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Volume 23, Number 3, 2018

Dosimetric effect of limited aperture multileaf collimator on VMAT plan quality: A study of prostate and head-and-neck cancers

Ghulam Murtaza, Shahid Mehmood, Shahid Rasul, Imran Murtaza, Ehsan Ullah Khan


Aim The aim of study was to evaluate the dosimetric effect of collimator-rotation on VMAT plan quality, when using limited aperture multileaf collimator of Elekta Beam Modulator™ providing a maximum aperture of 21 cm × 16 cm. Background The increased use of VMAT technique to deliver IMRT from conventional to very specialized treatments present a challenge in plan optimization. In this study VMAT plans were optimized for prostate and head and neck cancers using Elekta Beam-ModulatorTM, whereas previous studies were reported for conventional Linac aperture. Materials and methods VMAT plans for nine of each prostate and head-and-neck cancer patients were produced using the 6 MV photon beam for Elekta-SynergyS® Linac using Pinnacle3 treatment planning system. Single arc, dual arc and two combined independent-single arcs were optimized for collimator angles (C) 0°, 90° and 0°–90° (0°–90°; i.e. the first-arc was assigned C0° and second-arc was assigned C90°). A treatment plan comparison was performed among C0°, C90° and C(0°–90°) for single-arc dual-arc and two independent-single-arcs VMAT techniques to evaluate the influence of extreme collimator rotations (C0° and 90°) on VMAT plan quality. Plan evaluation criteria included the target coverage, conformity index, homogeneity index and doses to organs at risk. A ‘two-sided student t-test’ (p ≤ 0.05) was used to determine if there was a significant difference in dose volume indices of plans. Results For both prostate and head-and-neck, plan quality at collimator angles C0° and C(0°–90°) was clinically acceptable for all VMAT-techniques, except SA for head-and-neck. Poorer target coverage, higher normal tissue doses and significant p-values were observed for collimator angle 90° when compared with C0° and C(0°–90°). Conclusions A collimator rotation of 0° provided significantly better target coverage and sparing of organs-at-risk than a collimator rotation of 90° for all VMAT techniques.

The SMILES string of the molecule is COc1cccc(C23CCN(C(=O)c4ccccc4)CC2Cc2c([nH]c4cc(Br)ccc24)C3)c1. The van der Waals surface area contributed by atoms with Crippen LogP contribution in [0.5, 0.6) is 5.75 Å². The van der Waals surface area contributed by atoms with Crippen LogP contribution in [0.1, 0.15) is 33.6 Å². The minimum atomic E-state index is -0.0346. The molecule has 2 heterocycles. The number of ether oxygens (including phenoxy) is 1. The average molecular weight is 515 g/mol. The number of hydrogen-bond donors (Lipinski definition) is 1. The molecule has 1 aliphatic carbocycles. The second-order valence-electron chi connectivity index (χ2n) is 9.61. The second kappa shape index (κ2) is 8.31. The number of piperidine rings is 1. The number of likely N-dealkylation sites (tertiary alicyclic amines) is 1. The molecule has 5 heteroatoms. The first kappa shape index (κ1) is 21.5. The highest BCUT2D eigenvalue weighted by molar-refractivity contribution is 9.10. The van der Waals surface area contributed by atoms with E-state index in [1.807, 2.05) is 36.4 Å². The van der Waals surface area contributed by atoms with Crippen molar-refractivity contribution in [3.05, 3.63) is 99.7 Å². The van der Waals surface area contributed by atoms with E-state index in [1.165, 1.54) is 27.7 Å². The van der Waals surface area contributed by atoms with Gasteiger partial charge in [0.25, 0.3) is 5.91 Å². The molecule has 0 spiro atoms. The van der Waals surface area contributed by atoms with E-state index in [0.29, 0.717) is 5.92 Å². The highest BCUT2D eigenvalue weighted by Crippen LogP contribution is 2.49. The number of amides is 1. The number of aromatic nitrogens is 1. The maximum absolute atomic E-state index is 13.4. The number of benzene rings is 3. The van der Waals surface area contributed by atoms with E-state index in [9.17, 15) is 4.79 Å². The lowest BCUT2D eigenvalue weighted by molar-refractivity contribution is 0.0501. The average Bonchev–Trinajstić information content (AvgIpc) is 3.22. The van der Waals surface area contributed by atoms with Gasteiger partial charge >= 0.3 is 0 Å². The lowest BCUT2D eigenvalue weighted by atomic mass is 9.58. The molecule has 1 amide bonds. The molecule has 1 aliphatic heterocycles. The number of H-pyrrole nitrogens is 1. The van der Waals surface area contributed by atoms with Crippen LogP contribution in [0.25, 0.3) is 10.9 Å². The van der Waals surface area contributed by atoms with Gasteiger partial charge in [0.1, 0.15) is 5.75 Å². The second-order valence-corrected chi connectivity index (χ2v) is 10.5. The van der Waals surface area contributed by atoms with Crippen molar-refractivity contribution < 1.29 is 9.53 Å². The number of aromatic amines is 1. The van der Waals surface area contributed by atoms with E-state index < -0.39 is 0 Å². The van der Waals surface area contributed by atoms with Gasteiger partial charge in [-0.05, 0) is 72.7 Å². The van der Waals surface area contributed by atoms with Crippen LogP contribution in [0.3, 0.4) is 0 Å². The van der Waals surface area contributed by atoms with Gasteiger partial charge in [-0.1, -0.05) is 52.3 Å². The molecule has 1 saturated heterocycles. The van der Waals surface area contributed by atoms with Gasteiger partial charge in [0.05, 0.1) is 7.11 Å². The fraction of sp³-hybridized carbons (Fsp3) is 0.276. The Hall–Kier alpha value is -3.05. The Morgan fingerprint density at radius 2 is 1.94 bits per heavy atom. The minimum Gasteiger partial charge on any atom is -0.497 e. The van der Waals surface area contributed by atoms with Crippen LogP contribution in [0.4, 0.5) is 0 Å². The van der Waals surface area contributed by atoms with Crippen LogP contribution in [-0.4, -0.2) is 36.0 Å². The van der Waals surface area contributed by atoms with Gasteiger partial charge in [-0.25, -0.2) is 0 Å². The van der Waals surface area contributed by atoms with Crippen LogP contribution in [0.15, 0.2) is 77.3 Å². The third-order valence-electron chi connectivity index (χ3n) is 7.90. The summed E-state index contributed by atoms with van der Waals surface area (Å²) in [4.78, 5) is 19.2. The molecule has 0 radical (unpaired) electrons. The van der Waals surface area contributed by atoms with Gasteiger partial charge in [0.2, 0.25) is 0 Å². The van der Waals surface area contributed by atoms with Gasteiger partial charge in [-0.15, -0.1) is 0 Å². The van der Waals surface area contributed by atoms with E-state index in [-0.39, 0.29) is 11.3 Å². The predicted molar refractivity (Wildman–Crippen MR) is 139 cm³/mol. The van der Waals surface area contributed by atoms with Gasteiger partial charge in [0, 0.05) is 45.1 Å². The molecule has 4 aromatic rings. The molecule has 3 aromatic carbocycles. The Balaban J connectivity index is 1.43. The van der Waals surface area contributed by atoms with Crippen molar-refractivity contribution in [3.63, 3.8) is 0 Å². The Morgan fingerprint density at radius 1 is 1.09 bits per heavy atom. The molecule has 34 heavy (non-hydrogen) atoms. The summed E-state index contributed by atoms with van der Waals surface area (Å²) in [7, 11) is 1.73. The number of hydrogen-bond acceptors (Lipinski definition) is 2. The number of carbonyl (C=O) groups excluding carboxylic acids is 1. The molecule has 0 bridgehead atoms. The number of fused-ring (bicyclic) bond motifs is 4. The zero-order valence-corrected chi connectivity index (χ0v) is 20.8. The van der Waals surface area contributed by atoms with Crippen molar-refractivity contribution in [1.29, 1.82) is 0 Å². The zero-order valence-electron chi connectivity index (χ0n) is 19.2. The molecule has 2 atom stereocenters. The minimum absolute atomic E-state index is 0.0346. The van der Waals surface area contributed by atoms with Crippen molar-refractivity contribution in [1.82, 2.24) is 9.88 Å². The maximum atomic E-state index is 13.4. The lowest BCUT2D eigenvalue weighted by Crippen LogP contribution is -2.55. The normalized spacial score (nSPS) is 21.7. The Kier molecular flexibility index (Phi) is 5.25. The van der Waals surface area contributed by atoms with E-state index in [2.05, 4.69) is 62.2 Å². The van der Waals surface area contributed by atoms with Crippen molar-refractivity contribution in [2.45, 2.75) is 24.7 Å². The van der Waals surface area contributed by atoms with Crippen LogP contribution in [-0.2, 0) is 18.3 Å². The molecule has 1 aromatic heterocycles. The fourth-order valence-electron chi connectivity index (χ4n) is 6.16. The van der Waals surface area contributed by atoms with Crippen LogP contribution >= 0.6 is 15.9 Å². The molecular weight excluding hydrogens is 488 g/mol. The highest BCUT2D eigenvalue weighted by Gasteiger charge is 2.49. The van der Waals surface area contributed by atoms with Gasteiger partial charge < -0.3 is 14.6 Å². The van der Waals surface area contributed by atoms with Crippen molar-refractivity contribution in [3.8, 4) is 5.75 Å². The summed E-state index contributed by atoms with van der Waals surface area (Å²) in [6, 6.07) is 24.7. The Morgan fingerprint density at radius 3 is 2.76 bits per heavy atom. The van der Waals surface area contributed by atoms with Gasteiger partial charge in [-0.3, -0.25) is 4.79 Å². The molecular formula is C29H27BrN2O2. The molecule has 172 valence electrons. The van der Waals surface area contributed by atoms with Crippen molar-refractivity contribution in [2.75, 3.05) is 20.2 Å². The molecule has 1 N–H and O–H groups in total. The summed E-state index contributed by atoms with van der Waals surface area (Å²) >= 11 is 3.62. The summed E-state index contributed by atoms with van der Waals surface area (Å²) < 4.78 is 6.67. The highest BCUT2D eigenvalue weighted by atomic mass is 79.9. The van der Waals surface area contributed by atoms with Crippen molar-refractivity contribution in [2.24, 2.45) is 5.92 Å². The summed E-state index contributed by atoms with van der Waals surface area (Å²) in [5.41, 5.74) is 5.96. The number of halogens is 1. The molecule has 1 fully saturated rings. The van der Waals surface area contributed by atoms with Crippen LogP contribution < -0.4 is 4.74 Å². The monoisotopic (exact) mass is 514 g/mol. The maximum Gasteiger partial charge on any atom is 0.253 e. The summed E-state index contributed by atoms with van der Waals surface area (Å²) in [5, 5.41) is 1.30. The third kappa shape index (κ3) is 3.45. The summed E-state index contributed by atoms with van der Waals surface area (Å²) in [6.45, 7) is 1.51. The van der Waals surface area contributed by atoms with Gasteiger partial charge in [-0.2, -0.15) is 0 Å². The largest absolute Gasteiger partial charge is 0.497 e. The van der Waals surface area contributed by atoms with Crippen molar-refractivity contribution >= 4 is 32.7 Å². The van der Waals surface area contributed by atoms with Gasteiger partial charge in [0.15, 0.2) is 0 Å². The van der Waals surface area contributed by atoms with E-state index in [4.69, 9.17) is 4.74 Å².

Signature: Rep Pract Oncol Radiother, 2018; 23(3) : 189-198

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